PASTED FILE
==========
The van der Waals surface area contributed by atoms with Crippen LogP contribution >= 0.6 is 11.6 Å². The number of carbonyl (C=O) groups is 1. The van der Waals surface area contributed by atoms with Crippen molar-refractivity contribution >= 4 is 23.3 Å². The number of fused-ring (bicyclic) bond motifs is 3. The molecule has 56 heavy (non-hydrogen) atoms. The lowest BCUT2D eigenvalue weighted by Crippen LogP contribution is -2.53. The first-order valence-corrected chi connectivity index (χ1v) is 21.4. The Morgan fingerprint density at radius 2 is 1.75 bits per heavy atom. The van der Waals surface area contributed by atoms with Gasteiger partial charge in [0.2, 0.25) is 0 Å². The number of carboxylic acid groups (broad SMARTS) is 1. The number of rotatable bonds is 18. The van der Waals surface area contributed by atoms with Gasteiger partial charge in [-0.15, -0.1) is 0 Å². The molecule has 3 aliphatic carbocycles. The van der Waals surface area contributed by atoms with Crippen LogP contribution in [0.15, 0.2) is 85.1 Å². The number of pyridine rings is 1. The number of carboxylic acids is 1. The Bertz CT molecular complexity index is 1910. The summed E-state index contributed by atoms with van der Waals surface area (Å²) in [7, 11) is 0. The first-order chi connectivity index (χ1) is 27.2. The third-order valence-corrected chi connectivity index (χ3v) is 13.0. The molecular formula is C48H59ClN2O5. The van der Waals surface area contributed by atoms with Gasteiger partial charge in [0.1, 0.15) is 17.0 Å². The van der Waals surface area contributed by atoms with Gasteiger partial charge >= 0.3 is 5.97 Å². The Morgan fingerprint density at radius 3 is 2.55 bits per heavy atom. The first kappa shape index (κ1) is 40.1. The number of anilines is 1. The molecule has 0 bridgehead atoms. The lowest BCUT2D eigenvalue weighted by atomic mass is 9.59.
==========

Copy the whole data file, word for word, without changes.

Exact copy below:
The van der Waals surface area contributed by atoms with Crippen LogP contribution >= 0.6 is 11.6 Å². The number of carbonyl (C=O) groups is 1. The van der Waals surface area contributed by atoms with Crippen molar-refractivity contribution >= 4 is 23.3 Å². The number of fused-ring (bicyclic) bond motifs is 3. The molecule has 56 heavy (non-hydrogen) atoms. The lowest BCUT2D eigenvalue weighted by Crippen LogP contribution is -2.53. The first-order valence-corrected chi connectivity index (χ1v) is 21.4. The Morgan fingerprint density at radius 2 is 1.75 bits per heavy atom. The van der Waals surface area contributed by atoms with Gasteiger partial charge in [0.2, 0.25) is 0 Å². The number of carboxylic acid groups (broad SMARTS) is 1. The number of rotatable bonds is 18. The van der Waals surface area contributed by atoms with Gasteiger partial charge in [-0.15, -0.1) is 0 Å². The molecule has 3 aliphatic carbocycles. The van der Waals surface area contributed by atoms with Crippen LogP contribution in [0.15, 0.2) is 85.1 Å². The number of pyridine rings is 1. The number of carboxylic acids is 1. The Bertz CT molecular complexity index is 1910. The summed E-state index contributed by atoms with van der Waals surface area (Å²) in [7, 11) is 0. The first-order chi connectivity index (χ1) is 27.2. The third-order valence-corrected chi connectivity index (χ3v) is 13.0. The molecular formula is C48H59ClN2O5. The van der Waals surface area contributed by atoms with Gasteiger partial charge in [0.1, 0.15) is 17.0 Å². The van der Waals surface area contributed by atoms with Gasteiger partial charge >= 0.3 is 5.97 Å². The Morgan fingerprint density at radius 3 is 2.55 bits per heavy atom. The first kappa shape index (κ1) is 40.1. The number of anilines is 1. The molecule has 0 bridgehead atoms. The lowest BCUT2D eigenvalue weighted by atomic mass is 9.59.